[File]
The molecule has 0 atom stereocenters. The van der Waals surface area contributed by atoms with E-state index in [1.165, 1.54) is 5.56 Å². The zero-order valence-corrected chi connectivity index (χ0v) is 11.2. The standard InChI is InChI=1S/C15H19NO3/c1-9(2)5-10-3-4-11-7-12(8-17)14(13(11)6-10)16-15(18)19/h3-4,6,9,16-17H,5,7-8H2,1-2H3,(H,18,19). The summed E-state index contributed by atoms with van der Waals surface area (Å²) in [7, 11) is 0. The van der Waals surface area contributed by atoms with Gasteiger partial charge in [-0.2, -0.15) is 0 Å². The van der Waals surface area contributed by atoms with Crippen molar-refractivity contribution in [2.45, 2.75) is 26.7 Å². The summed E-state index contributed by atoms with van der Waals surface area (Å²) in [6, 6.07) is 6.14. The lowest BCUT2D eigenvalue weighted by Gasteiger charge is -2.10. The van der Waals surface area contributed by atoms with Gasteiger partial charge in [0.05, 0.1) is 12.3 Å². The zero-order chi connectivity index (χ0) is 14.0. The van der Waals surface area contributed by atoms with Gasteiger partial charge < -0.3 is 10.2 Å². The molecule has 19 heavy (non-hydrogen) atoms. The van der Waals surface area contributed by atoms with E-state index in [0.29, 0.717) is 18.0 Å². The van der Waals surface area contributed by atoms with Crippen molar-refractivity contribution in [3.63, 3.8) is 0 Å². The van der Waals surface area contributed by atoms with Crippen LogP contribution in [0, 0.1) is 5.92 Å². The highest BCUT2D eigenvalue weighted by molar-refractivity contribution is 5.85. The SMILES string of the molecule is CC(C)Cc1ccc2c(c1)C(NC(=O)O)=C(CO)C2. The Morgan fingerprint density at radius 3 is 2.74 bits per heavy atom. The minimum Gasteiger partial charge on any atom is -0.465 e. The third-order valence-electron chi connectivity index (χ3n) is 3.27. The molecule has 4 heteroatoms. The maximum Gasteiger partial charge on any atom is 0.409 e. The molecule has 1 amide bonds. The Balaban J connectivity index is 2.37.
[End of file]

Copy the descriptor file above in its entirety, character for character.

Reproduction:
The molecule has 0 atom stereocenters. The van der Waals surface area contributed by atoms with E-state index in [1.165, 1.54) is 5.56 Å². The zero-order valence-corrected chi connectivity index (χ0v) is 11.2. The standard InChI is InChI=1S/C15H19NO3/c1-9(2)5-10-3-4-11-7-12(8-17)14(13(11)6-10)16-15(18)19/h3-4,6,9,16-17H,5,7-8H2,1-2H3,(H,18,19). The summed E-state index contributed by atoms with van der Waals surface area (Å²) in [7, 11) is 0. The van der Waals surface area contributed by atoms with Gasteiger partial charge in [-0.2, -0.15) is 0 Å². The van der Waals surface area contributed by atoms with Crippen molar-refractivity contribution in [2.45, 2.75) is 26.7 Å². The summed E-state index contributed by atoms with van der Waals surface area (Å²) in [6, 6.07) is 6.14. The lowest BCUT2D eigenvalue weighted by Gasteiger charge is -2.10. The van der Waals surface area contributed by atoms with Gasteiger partial charge in [0.05, 0.1) is 12.3 Å². The zero-order chi connectivity index (χ0) is 14.0. The van der Waals surface area contributed by atoms with Gasteiger partial charge < -0.3 is 10.2 Å². The molecule has 19 heavy (non-hydrogen) atoms. The van der Waals surface area contributed by atoms with E-state index in [0.29, 0.717) is 18.0 Å². The van der Waals surface area contributed by atoms with Crippen molar-refractivity contribution in [3.63, 3.8) is 0 Å². The van der Waals surface area contributed by atoms with Crippen LogP contribution in [0, 0.1) is 5.92 Å². The highest BCUT2D eigenvalue weighted by molar-refractivity contribution is 5.85. The SMILES string of the molecule is CC(C)Cc1ccc2c(c1)C(NC(=O)O)=C(CO)C2. The Morgan fingerprint density at radius 3 is 2.74 bits per heavy atom. The minimum Gasteiger partial charge on any atom is -0.465 e. The third-order valence-electron chi connectivity index (χ3n) is 3.27. The molecule has 4 heteroatoms. The maximum Gasteiger partial charge on any atom is 0.409 e. The molecule has 1 amide bonds. The Balaban J connectivity index is 2.37.